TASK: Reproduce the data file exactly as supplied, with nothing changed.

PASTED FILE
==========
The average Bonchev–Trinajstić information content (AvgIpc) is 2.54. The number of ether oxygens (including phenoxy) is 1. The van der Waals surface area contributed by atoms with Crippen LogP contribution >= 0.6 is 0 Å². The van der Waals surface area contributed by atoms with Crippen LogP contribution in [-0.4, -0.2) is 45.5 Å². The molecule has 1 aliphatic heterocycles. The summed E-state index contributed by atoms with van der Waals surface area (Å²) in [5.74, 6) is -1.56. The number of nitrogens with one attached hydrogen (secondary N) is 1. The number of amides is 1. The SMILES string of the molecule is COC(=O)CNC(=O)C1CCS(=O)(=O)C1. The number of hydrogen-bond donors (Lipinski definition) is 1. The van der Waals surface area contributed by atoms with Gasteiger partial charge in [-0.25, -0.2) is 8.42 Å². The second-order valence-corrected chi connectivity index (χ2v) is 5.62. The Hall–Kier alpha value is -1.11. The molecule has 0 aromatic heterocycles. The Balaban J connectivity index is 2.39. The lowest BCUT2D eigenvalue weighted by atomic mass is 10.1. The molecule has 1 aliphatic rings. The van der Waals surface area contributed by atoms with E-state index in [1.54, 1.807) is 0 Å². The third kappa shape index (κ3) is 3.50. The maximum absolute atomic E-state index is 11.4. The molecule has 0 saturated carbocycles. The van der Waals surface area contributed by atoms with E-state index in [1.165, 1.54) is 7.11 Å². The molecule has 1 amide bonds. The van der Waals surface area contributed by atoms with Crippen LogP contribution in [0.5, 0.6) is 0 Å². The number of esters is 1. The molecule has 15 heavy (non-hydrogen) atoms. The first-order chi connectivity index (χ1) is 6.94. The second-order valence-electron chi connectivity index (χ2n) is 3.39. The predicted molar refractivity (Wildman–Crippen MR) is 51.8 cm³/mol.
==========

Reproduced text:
The average Bonchev–Trinajstić information content (AvgIpc) is 2.54. The number of ether oxygens (including phenoxy) is 1. The van der Waals surface area contributed by atoms with Crippen LogP contribution >= 0.6 is 0 Å². The van der Waals surface area contributed by atoms with Crippen LogP contribution in [-0.4, -0.2) is 45.5 Å². The molecule has 1 aliphatic heterocycles. The summed E-state index contributed by atoms with van der Waals surface area (Å²) in [5.74, 6) is -1.56. The number of nitrogens with one attached hydrogen (secondary N) is 1. The number of amides is 1. The SMILES string of the molecule is COC(=O)CNC(=O)C1CCS(=O)(=O)C1. The number of hydrogen-bond donors (Lipinski definition) is 1. The van der Waals surface area contributed by atoms with Gasteiger partial charge in [-0.25, -0.2) is 8.42 Å². The second-order valence-corrected chi connectivity index (χ2v) is 5.62. The Hall–Kier alpha value is -1.11. The molecule has 0 aromatic heterocycles. The Balaban J connectivity index is 2.39. The lowest BCUT2D eigenvalue weighted by atomic mass is 10.1. The molecule has 1 aliphatic rings. The van der Waals surface area contributed by atoms with E-state index in [1.54, 1.807) is 0 Å². The third kappa shape index (κ3) is 3.50. The maximum absolute atomic E-state index is 11.4. The molecule has 0 saturated carbocycles. The van der Waals surface area contributed by atoms with E-state index in [1.165, 1.54) is 7.11 Å². The molecule has 1 amide bonds. The van der Waals surface area contributed by atoms with Crippen LogP contribution in [0.5, 0.6) is 0 Å². The number of esters is 1. The molecule has 15 heavy (non-hydrogen) atoms. The first-order chi connectivity index (χ1) is 6.94. The second-order valence-electron chi connectivity index (χ2n) is 3.39. The predicted molar refractivity (Wildman–Crippen MR) is 51.8 cm³/mol.